Tokyo Olympics to go ahead without spectators due to Covid surge

8 July 2021, 14:25 | Updated: 8 July 2021, 20:59

This year's summer Olympics will go ahead without spectators
This year's summer Olympics will go ahead without spectators. Picture: PA
Nick Hardinges

By Nick Hardinges

This year's Tokyo Olympics will go ahead without spectators after a rise in coronavirus infections in Japan, its organisers have announced.

It comes after the Japanese government placed the capital in a state of emergency that would last through the Games.

Seiko Hashimoto, president of this year's event, said the decision was "regrettable" and apologised to anybody who had purchased tickets.

At a meeting with experts on Thursday morning, ministerial officials proposed a plan to issue a state of emergency in Tokyo from next Monday to 22 August due to rising Covid-19 cases.

The Summer Olympics, already delayed a year by the pandemic, begin on 23 July and will finish on 8 August.

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Foreign spectators had already been barred from the event, but the planned six-week state of emergency has also ended the chances of a local audience.

It has already been announced that the Olympic torch relay in the city will be scrapped over health concerns, with flame lighting ceremonies being streamed online instead.

Coronavirus cases in Tokyo have hit a two-month high, a fortnight before the start of the competition.

The city is currently under less-stringent measures that focus on shortened hours for bars and restaurants but have proven less effective at slowing the spread of the coronavirus.

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Its upcoming emergency will be the fourth for the capital since the pandemic began and is a last-minute change of plan made late on Wednesday after a meeting with experts who warned strongly against the government's soft approach.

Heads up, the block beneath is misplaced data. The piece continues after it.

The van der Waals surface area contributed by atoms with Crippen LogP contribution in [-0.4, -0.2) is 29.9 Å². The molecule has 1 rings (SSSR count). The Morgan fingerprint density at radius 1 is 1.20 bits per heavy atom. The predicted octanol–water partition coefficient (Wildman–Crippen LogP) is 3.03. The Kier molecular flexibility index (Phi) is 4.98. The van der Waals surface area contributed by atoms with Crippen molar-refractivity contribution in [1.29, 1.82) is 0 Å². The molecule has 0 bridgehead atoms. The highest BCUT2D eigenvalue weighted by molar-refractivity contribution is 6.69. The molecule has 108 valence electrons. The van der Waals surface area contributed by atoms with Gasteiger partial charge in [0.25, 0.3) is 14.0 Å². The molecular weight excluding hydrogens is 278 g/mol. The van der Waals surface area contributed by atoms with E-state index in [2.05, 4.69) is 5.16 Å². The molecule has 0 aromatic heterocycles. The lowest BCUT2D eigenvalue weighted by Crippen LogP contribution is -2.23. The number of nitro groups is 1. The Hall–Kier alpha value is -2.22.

Tokyo reported 920 new cases on Wednesday, up from 714 last week and its highest since 1,010 on May 13.

The figure is in line with experts' earlier estimate that daily cases in Tokyo could hit 1,000 before the Games and could spike into thousands in August.

Kazuhiro Tateta, a Toho University infectious diseases expert, noted an earlier state of emergency in the spring came too late to prevent hospitals in Osaka from overflowing with patients and said another delay should not be allowed.

Ryuji Wakita, director-general of the National Institute of Infectious Diseases, noted that two-thirds of Japan's cases are from the Tokyo region and "our concern is the spread of the infections to neighbouring areas".

Experts also noted cases among younger, unvaccinated people are rising as Japan's inoculation drive loses steam due to supply uncertainty.

Just 15 per cent of Japanese are fully vaccinated, low compared to 47.4 per cent in the United States and almost 50 per cent in Britain.

Nationwide, Japan has had about 810,000 infections and nearly 14,900 deaths.